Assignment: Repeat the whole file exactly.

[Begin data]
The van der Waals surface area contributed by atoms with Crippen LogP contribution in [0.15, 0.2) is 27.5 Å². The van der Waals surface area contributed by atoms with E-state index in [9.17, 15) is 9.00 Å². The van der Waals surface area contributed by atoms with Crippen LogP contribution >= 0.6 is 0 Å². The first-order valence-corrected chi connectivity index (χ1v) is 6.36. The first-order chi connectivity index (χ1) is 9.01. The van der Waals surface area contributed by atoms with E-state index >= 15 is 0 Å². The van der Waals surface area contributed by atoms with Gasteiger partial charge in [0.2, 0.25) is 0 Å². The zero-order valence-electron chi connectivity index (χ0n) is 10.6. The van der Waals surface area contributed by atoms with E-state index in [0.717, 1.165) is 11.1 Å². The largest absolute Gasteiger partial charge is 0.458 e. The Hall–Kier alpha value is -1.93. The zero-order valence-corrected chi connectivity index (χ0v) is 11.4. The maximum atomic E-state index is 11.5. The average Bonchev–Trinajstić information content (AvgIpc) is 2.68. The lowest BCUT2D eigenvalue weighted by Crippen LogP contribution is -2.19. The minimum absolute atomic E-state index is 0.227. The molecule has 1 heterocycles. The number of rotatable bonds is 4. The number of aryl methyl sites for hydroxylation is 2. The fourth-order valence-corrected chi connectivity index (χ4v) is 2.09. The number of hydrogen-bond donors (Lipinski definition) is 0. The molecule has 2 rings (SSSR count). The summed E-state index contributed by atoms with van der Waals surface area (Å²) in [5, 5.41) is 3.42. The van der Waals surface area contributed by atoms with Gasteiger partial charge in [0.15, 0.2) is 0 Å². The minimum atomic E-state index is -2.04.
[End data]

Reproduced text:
The van der Waals surface area contributed by atoms with Crippen LogP contribution in [0.15, 0.2) is 27.5 Å². The van der Waals surface area contributed by atoms with E-state index in [9.17, 15) is 9.00 Å². The van der Waals surface area contributed by atoms with Crippen LogP contribution >= 0.6 is 0 Å². The first-order valence-corrected chi connectivity index (χ1v) is 6.36. The first-order chi connectivity index (χ1) is 9.01. The van der Waals surface area contributed by atoms with E-state index >= 15 is 0 Å². The van der Waals surface area contributed by atoms with Gasteiger partial charge in [0.2, 0.25) is 0 Å². The zero-order valence-electron chi connectivity index (χ0n) is 10.6. The van der Waals surface area contributed by atoms with E-state index in [0.717, 1.165) is 11.1 Å². The largest absolute Gasteiger partial charge is 0.458 e. The Hall–Kier alpha value is -1.93. The zero-order valence-corrected chi connectivity index (χ0v) is 11.4. The maximum atomic E-state index is 11.5. The average Bonchev–Trinajstić information content (AvgIpc) is 2.68. The lowest BCUT2D eigenvalue weighted by Crippen LogP contribution is -2.19. The minimum absolute atomic E-state index is 0.227. The molecule has 1 heterocycles. The number of rotatable bonds is 4. The number of aryl methyl sites for hydroxylation is 2. The fourth-order valence-corrected chi connectivity index (χ4v) is 2.09. The number of hydrogen-bond donors (Lipinski definition) is 0. The molecule has 2 rings (SSSR count). The summed E-state index contributed by atoms with van der Waals surface area (Å²) in [5, 5.41) is 3.42. The van der Waals surface area contributed by atoms with Gasteiger partial charge in [0.15, 0.2) is 0 Å². The minimum atomic E-state index is -2.04.